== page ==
Helpless review: A tight and draining thriller with shocking surprises in store.
Helpless review, Luke Ryan Baldock at the London Korean Film Festival.
Helpless is one of those rare films I got to see with my only knowledge being the title. Thankfully so, as this is a mystery/thriller that really benefits from knowing absolutely nothing. What I did know though, was that star Kim Min Hee, is the lead in Park Chan Wook’s current film, The Handmaiden, and that means she’s one to watch. Even before she reads a line, Kim Min Hee has one of those distinct looks that could be both threatening and intimidating, as well as soft and stunning, which is perfect for Byun Young Joo’s psychological and emotionally traumatic movie.
Off to meet his parents, Moon Ho (Lee Sun Kyun) and his fiance Seon Yeong (Kim Min Hee), stop off at a service station. Moon Ho grabs a couple of coffees just as Seon Yeong receives a call. Upon returning to the car, Moon Ho discovers the door open, the engine running, and Seon Yeong missing, having left behind her umbrella despite the pouring rain. Moon Ho alerts the police, who believe it was just a case of cold feet, leaving Moon Ho to hire old friend, and disgraced ex-police detective Jong Geun (Jo Sung Ha), to help find his fiance. However, the more they dig, the more they discover about Seon Yeong, a woman who Moon Ho admittedly knew little about.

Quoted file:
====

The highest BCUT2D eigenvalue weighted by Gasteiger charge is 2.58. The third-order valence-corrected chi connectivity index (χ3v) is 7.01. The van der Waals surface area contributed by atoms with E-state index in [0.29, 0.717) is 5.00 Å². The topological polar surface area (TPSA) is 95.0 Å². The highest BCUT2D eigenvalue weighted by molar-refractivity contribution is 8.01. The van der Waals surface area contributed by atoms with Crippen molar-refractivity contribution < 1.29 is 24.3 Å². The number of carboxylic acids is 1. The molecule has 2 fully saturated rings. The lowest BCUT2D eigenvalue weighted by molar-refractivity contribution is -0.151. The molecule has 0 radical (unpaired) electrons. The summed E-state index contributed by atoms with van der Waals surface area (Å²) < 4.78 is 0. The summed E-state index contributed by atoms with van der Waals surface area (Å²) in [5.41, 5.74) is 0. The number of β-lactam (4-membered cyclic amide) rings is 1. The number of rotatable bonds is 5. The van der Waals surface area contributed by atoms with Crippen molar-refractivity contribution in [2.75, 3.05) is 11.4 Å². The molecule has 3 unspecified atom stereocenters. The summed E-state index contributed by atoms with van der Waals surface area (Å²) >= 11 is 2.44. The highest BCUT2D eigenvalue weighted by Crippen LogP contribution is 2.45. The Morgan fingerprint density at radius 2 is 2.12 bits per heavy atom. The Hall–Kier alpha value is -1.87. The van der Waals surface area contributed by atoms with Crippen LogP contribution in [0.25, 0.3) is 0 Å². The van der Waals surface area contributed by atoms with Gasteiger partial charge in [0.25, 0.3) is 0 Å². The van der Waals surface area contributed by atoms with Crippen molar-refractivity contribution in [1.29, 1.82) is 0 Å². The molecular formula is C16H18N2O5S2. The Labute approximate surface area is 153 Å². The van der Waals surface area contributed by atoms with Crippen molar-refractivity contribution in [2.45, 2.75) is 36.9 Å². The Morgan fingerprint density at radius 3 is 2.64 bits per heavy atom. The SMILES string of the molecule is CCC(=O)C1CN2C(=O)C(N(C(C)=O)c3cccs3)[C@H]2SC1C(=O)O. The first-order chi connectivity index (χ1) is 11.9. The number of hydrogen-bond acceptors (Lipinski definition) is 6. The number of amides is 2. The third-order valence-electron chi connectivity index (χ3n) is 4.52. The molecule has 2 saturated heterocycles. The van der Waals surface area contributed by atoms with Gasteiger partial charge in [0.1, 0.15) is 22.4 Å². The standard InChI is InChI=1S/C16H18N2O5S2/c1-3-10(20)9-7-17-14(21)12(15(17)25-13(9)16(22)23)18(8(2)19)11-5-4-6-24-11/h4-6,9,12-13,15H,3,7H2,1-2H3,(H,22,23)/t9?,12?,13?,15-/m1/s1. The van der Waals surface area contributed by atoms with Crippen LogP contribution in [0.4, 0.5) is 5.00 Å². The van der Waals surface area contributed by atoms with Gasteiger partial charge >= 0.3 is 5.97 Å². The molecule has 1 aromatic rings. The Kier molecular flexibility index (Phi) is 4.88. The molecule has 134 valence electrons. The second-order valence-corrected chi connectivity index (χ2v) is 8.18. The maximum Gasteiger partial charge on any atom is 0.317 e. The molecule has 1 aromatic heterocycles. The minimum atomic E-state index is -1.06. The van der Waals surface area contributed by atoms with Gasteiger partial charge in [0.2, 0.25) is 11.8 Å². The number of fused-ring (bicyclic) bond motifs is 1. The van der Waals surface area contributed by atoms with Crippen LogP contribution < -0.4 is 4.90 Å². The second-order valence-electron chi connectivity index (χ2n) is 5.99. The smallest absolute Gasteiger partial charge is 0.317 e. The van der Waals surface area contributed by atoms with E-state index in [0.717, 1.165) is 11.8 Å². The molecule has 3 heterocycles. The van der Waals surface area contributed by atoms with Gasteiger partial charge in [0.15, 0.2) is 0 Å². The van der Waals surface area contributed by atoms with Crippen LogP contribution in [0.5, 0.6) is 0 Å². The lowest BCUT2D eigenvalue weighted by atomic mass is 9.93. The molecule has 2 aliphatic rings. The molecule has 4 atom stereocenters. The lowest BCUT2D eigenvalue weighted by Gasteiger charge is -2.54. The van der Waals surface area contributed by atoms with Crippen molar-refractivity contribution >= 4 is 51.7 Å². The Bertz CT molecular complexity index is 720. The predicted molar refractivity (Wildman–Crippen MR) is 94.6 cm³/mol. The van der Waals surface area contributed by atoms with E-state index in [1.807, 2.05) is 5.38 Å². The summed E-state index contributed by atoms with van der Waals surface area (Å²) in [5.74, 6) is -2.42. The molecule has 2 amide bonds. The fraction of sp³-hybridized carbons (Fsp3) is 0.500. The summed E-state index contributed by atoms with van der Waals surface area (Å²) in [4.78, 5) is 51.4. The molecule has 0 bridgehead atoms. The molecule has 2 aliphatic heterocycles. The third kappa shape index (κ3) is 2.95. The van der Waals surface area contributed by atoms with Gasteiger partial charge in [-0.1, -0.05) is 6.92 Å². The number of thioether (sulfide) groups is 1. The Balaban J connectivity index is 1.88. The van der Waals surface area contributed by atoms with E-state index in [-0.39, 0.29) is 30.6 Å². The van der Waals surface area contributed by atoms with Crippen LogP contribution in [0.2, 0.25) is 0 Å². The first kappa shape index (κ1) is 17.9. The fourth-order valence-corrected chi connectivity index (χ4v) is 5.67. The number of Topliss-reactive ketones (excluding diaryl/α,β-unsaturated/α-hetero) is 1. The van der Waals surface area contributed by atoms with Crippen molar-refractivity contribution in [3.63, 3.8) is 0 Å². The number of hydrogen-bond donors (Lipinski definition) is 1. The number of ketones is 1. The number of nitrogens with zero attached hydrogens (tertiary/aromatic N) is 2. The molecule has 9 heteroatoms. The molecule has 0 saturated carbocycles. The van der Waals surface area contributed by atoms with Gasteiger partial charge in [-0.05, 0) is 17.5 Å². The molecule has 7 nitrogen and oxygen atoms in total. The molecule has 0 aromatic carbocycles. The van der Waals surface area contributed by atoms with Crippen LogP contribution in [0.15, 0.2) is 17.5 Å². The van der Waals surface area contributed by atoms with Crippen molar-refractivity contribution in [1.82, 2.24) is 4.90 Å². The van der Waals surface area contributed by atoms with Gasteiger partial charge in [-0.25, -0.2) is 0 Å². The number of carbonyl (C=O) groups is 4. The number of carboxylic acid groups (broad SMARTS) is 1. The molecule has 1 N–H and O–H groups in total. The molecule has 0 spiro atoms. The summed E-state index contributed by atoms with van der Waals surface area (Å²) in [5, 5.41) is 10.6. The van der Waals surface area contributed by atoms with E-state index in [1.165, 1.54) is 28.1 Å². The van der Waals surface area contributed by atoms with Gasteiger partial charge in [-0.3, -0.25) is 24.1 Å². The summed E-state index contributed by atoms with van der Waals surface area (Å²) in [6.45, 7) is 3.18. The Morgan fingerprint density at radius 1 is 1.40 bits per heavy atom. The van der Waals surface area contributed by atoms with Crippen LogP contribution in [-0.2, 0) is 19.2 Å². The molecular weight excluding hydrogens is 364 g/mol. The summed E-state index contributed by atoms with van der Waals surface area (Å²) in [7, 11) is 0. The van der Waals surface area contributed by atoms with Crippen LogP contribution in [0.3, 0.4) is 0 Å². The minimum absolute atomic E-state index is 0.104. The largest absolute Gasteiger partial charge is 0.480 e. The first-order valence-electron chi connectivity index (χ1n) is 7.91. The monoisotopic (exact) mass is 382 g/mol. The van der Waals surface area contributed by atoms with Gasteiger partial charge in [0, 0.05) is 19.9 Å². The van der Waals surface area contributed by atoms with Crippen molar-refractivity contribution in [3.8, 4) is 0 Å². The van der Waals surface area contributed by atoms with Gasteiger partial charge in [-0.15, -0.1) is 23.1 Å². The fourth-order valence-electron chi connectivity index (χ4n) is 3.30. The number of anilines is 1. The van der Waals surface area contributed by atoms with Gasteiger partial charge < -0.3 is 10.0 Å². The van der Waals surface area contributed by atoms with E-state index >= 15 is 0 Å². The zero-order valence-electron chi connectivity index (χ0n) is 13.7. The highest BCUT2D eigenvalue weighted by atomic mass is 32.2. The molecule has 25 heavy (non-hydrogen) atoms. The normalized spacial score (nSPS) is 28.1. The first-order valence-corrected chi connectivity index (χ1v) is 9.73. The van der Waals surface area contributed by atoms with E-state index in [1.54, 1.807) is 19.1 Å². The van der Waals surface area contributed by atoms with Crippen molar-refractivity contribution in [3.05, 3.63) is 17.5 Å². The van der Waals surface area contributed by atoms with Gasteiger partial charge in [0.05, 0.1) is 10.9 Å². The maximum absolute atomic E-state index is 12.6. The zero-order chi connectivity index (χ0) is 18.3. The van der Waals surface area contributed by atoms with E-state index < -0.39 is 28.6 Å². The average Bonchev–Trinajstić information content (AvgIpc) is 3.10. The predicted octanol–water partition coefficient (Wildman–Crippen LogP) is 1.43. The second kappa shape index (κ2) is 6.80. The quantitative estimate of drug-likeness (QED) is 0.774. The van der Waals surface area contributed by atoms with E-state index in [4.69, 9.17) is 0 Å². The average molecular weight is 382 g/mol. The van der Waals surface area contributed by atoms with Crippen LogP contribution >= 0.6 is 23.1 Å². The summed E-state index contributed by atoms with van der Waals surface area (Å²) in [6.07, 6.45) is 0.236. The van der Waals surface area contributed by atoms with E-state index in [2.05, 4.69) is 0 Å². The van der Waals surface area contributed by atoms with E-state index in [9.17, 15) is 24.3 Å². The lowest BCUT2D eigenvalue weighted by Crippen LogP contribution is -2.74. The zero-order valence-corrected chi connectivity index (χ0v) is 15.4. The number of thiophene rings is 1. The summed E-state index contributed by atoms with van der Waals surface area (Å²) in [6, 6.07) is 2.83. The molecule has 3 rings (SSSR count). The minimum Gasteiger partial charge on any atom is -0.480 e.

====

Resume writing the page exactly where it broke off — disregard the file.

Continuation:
Helpless, albeit a very entertaining thriller, is also very relatable, and hooks into emotions in ways that many films fail to in their quest for shocks and twists. The main driving force is of course the mystery, which unfolds at a brilliant pace, offering up new pieces of information while gradually completing the big picture of what is going on. Red herrings are thrown out, while never focused on for too long, and characters have their own interpretations of what may have happened, giving us some good camaraderie and friction between Moon Ho and Jong Geun.
Emotionally the film is terrifying, as Moon Ho is left without answers, and when they do start to pour in they result in him questioning everything he’s believed. It makes him the driving force at first, but soon he crumbles and becomes more vulnerable, all reflected in Lee Sun Kyun’s dramatic delivery and energy. Jong Geun is also well fleshed out, where he could have been just the comic relief. As a cop fired for taking bribes, we see him start to come alive again when taking on the case, despite the fact it requires him to ignore his already fairly estranged wife.
Looking at truth and perception of the truth, Helpless keeps us motivated to find out more, and when story strands are revealed, they make sense as well as being genuine surprises. We also feel emotions on all sides, from perpetrators to victims, with characters sometimes being both. Perhaps a bit too reliant on talk to this person, get a clue, rinse and repeat, narrative, It is still a tight and considered film of fear, mystery, and romance.
Helpless review by Luke Ryan Baldock. The film screened as part of the London Korean Film Festival 2016.